books on the radio


Announcing Bookcamp Vancouver 2010: Friday October 1st!

Friday, October 1st, 2010. SFU Harbour Centre. Cost = Free.

Happy to make an official announcement about Bookcamp Vancouver 2010!

The second annual installment will occur in downtown Vancouver on the classic binary date of 01.10.10.

It will be hosted again this year by the good people at SFU Harbour Centre, more specifically the Canadian Centre for Studies in Publishing which features the Masters of Publishing Program and the Summer Publishing Workshops – both of which feature amazing faculty and produce the leaders of tomorrow.

Our friends at BookNet Canada have once again generously sponsored the event! They rule, we love them, you should too.

The organizing team will be taking a more active curatorial role this year in an effort to bring everyone a more focused and informative day. We have decided to cut back the number of sessions, too, while including more time for conversation between sessions.

We hope that these decisions will provide a better experience for everyone.

Please check out our wiki and become a fan of our Facebook Page, too.

If you have any questions, suggestions or comments please don’t hesitate to let me or any of the organizers know.

See you in October!

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Thoughts on the Arrival of Amazon to Canada

Cultural Industry? Online sales? Protecton from Competition?

A week or so ago I wrote a piece criticizing Chapters/Indigo for not having any stock of David Shields’ new hard cover front list title, Reality Hunger, a day after the announced release date.

Not only did they have no stock, they had yet to place an order for this book that was getting embarrassingly good media coverage among the tastemakers of the pop culture world and the pillars of the establishment.

Fine.  Not a single physical copy available for sale in the entire country.

If I was responsible for sales for the largest publisher in the English speaking world I’d be satisfied with zero copies available for purchase in the largest chain store in an entire territory, as well.  Who wouldn’t?

That’s how you support the people in marketing & publicity who have just busted their asses to get the word out via Bookslut, Fader Magazine, The NYT, Globe and Mail, the Millions etc… right?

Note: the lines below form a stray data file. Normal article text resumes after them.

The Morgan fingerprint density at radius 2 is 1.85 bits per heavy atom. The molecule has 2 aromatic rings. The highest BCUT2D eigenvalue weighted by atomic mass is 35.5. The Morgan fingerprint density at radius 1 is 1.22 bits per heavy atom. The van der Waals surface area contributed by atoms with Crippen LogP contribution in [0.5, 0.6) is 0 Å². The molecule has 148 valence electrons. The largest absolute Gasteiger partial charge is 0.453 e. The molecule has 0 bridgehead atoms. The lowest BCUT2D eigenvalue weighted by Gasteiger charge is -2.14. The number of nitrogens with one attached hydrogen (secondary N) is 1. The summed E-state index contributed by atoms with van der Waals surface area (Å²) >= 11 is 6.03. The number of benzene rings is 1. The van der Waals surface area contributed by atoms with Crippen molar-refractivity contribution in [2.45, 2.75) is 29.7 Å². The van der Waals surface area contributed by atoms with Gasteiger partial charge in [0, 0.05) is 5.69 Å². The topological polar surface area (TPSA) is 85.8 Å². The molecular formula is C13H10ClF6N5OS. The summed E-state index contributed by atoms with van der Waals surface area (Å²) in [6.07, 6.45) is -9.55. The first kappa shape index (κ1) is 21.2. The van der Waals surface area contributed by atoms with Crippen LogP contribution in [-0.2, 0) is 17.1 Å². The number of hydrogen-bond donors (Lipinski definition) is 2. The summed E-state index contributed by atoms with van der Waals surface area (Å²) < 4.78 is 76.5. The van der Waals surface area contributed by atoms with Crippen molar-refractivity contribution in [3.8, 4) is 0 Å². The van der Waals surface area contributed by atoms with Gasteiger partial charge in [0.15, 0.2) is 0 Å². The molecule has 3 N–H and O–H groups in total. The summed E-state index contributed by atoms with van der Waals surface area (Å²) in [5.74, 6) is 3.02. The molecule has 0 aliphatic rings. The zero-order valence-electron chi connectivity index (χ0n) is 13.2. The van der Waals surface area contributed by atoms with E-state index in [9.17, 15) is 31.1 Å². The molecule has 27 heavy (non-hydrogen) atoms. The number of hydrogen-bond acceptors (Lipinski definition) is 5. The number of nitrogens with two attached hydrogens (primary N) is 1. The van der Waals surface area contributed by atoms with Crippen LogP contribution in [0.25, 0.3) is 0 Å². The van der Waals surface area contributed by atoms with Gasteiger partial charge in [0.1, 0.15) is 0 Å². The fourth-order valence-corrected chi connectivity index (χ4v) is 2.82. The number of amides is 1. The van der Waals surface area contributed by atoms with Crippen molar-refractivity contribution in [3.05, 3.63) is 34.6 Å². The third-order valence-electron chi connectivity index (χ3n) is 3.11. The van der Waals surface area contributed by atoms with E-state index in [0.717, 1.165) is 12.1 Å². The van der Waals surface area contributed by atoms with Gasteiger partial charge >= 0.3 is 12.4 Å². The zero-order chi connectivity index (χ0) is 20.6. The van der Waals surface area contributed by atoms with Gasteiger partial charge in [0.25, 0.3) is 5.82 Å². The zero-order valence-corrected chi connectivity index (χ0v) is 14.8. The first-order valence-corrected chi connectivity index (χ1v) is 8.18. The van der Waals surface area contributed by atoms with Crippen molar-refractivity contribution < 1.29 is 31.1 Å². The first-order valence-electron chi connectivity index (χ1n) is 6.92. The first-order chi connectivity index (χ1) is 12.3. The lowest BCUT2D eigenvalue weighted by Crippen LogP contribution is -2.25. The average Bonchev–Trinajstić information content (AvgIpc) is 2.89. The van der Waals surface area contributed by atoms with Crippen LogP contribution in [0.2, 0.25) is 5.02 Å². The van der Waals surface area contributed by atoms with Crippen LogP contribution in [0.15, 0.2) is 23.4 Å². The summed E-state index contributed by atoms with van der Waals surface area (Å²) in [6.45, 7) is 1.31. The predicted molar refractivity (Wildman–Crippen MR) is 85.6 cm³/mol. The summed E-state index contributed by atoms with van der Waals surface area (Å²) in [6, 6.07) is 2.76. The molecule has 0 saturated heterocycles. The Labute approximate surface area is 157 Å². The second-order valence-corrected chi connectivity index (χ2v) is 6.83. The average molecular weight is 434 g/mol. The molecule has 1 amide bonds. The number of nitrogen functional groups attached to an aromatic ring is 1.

By not having books physically available for sale.

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But whatever, as my friends working in the industry exclaimed at once, your expectations are too high for both parties.

“Why don’t you just go online and buy it?” They asked, as tho they’d suddenly become a chorus from Thucydides.

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Cold realism & harsh efficiency.  Those are the touchstones of book publishing.

Don’t bother us with your questions about a new book of literary criticism, we’ve got LOLCat Colleckshuns to sell.

Get over it, Cranbury, buy the fucking book online and quit having expectations based on this antiquated notion of brick and mortar supply chain fulfillment.

What do you think this is, 2004?

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So we’ve collectively recognized publicly and finally that brick and mortar stores are a tertiary concern.  Well down the list of checkable priorities.

Online ordering is how people shop – hell, I buy a lot of books thru Amazon – and that’s just the plain facts.

Fine, no problem.

We’ve seen Chapters/Indigo, Costco, Amazon, Wal-Mart and their kin eviscerate any semblance of competition from independent booksellers in this country and elsewhere over the past 15 years and completely change the book publishing landscape.

We’ve learned to accept that.

BookExpo Canada, like poor old Humber Humbert, died of coronary thrombosis in the spring of 2009.

It’s over, the game has changed.

OK, I get it.

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So why is there even an agrument against Amazon coming in to Canada and setting up a distribution centre?

Increased efficiency & lower prices.  That’s what we want, right?

Competition drives the price down and keeps everybody honest.  Hell, books might actually be available when customers want them.

Who needs a traditional supply chain?

And, really, why would we seek to protect Chapters/Indigo from competition?



Cranbury v. McGuire: The Future of Publishing Interview

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Sometime around the middle of August I got an email from Amy Logan-Holmes at Open Book: Toronto asking whether I would be interested in participating in something called the 48 Hour Interview that would run in their Fall Issue.

She described it as an email exchange or co-interview between two people working within the books/publishing industry.  The participants are free to discuss whatever they like provided that the ‘interview’ occurs within 48 consecutive hours and, I suppose, is at least tangentially related to the business at hand.

So I’m thinking, “Ok, that sounds doable.  I wonder who she’s going to pair me up with?”

And, of course, it was Hugh McGuire, co-creator of Book Oven and Librivox.org.  Organizer of BookCamp Toronto and well-coiffed confidante of the Digital Literati.

No pressure, right?

None.

It was a great, if somewhat long, interview that really dug into some key issues facing the evolving – convulsing? – book publishing industry today.

The whole thing was edited and punched into shape by the very talented Clelia Scala.  Many thanks to Hugh and everyone at Open Book: Toronto.

For an example of something that I wrote for the interview that may or may not be interesting, please click the little red (more…) button below.

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